These tables include data from 25 long-term forest plots located in either Sequoia or Yosemite national park. Trees in these plots (established between 1982 and 2001) are censused annually for mortality and measured for diameter every 4 to 6 years. Plots were mostly 1 hectare (ha) in size (range 0.9 - 2.5 ha) and contained at least two 25 by 25 meter seedling sub-plots to monitor natural seedling recruitment. The largest plot, at 2.5 ha, included four such seedling sub-plots. Each sub-plot was divided into 5 by 5 meter quadrats. In almost all the plots these seedling sub-plots were established in 1999, but four plots (those with names starting with FF) were added to the study in 2002 and seedling data was only available from this date. Seedlings taller than 10 centimeters (which were at least 3 years old) were given numbered tags so that their survival and height class could be recorded individually. If there were more than 20 seedlings per quadrat of a species entering the greater-than-10 centimeters category, a sample of 20 was tagged, but this was unusual. Individual-level mortality and growth could be tracked for these seedlings. In each annual seedling census, the presence of the tagged seedling (live or dead) was recorded and it was assigned to a height category (10-25 cm, 25-50 cm, 50-75 cm, 75-100 cm, and 100-137 cm). Those that grew to 137 centimeters (tall enough to record a diameter-at-breast height (DBH)) were re-tagged as trees.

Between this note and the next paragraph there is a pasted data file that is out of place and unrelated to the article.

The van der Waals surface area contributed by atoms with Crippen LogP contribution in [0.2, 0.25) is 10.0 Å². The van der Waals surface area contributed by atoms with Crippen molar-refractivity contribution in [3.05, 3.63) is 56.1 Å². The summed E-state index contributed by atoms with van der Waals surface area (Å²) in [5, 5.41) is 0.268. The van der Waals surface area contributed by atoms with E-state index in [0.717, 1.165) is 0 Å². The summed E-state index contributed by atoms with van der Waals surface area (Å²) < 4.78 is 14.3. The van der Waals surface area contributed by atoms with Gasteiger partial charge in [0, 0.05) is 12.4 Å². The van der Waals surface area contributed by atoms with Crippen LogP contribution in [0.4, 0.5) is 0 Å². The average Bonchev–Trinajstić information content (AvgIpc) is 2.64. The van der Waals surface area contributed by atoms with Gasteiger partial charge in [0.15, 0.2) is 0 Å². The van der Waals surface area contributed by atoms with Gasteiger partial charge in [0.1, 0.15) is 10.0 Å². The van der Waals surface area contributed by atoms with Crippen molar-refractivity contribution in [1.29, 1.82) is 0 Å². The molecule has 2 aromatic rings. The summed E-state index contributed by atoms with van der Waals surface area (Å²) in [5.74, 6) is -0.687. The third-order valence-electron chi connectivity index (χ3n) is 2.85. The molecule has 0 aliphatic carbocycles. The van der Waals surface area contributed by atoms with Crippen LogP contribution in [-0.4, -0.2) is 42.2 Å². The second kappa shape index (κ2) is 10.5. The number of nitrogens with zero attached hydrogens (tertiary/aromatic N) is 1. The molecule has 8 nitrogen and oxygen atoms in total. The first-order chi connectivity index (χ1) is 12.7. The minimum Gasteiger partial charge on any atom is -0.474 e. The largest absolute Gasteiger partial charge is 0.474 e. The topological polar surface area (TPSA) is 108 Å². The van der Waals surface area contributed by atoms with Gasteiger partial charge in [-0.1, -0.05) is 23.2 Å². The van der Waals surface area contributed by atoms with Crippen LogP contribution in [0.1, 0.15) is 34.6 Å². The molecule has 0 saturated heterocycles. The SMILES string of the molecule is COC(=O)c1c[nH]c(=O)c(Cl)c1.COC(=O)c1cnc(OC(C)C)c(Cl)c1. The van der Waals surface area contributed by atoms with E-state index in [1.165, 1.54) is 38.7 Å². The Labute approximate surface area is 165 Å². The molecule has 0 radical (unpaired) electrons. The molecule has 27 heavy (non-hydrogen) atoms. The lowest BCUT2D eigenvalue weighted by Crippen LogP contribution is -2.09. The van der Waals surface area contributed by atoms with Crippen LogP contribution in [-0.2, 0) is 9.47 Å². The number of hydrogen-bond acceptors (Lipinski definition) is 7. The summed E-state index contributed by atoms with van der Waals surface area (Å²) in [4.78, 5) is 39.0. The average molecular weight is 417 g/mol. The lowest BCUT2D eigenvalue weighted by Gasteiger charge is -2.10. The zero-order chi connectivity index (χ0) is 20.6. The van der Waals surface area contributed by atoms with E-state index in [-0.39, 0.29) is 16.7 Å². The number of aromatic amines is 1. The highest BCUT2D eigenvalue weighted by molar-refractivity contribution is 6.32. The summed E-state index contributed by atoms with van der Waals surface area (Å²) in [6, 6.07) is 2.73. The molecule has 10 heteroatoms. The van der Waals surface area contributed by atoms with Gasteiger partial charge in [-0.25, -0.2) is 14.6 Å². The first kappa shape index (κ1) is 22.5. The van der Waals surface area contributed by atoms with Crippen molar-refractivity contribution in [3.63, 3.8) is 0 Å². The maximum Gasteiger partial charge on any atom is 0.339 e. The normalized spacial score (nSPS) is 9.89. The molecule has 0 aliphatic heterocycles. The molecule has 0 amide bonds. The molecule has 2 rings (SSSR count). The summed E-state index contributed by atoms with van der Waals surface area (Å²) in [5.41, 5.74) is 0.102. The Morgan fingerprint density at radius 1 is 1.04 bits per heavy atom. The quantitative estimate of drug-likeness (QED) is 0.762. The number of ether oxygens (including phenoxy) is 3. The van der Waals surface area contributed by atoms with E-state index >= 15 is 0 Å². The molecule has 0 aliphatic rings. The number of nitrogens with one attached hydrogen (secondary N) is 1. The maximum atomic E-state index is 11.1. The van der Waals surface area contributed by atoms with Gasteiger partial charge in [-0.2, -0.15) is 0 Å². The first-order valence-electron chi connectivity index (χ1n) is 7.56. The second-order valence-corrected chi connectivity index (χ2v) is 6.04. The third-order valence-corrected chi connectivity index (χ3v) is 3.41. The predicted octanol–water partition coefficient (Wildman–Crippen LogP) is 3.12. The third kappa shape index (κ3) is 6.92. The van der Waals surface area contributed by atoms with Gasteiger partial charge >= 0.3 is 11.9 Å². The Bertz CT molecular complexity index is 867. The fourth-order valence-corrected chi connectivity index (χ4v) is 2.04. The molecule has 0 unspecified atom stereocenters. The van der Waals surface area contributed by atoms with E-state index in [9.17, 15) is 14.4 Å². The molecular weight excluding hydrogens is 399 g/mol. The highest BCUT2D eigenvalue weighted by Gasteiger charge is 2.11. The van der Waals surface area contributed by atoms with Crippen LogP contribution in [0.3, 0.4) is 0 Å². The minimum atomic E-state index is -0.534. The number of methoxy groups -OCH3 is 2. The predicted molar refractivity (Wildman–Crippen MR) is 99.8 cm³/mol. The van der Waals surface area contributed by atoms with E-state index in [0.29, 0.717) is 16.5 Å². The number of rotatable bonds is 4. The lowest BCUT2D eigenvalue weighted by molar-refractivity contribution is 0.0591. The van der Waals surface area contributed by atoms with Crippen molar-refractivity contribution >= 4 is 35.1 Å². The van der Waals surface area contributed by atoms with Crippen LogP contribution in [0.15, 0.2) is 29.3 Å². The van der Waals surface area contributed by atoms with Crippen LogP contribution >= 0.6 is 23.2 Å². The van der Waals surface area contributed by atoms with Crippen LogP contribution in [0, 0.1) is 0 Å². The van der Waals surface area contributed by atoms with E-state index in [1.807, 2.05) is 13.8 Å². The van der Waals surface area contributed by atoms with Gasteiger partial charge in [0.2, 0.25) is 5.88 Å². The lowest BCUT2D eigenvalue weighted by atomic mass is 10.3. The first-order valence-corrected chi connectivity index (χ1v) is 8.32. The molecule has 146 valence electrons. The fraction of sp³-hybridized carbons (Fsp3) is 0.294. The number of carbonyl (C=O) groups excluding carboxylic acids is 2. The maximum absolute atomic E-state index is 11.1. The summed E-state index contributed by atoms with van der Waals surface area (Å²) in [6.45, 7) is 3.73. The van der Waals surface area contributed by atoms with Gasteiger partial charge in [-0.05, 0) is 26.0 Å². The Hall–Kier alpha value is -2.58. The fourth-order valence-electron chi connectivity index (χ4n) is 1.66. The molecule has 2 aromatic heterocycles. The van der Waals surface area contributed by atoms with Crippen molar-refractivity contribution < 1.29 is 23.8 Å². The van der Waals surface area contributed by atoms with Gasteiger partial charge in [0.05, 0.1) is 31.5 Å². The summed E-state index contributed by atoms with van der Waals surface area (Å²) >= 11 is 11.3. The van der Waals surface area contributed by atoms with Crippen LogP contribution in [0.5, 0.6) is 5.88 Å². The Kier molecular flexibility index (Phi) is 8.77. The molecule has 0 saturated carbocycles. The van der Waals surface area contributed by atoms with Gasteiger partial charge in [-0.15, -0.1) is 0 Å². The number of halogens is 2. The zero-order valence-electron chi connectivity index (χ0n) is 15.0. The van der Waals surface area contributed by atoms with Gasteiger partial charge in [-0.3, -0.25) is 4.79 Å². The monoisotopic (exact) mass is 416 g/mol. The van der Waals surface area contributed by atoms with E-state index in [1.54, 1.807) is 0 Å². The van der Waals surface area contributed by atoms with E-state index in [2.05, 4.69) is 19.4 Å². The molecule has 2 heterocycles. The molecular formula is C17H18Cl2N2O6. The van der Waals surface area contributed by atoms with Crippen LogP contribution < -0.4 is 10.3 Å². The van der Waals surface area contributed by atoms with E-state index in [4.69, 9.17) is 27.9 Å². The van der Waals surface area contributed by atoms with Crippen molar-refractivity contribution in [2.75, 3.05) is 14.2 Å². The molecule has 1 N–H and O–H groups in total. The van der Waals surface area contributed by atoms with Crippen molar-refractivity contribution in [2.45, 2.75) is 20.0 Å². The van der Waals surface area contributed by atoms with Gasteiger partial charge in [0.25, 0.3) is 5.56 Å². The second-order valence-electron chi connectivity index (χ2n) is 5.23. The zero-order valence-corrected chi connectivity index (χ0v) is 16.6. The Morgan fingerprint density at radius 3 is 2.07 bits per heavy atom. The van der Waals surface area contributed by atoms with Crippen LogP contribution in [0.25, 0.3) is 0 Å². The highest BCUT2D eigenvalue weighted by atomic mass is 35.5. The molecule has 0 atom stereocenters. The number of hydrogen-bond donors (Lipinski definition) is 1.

This release contains 2 CSV and 3 TXT files: TaggedSdl.txt, PlotInfogeneral.txt, quadrat_precise.csv, treedata.csv, and treeyears.txt.
These data support the following publication:
Moran, E., Das, AJ, Keeley, JE, & Stephenson, NL. (2019). Negative impacts of summer heat on Sierra Nevada tree seedlings. UC Merced. http://dx.doi.org/10.1002/ecs2.2776
|Title||Seedling and tree data from Sequoia National Park and Yosemite National Park|
|Authors||Adrian J Das, Nathan L Stephenson|
|Product Type||Data Release|
|Record Source||USGS Digital Object Identifier Catalog|
|USGS Organization||Western Ecological Research Center|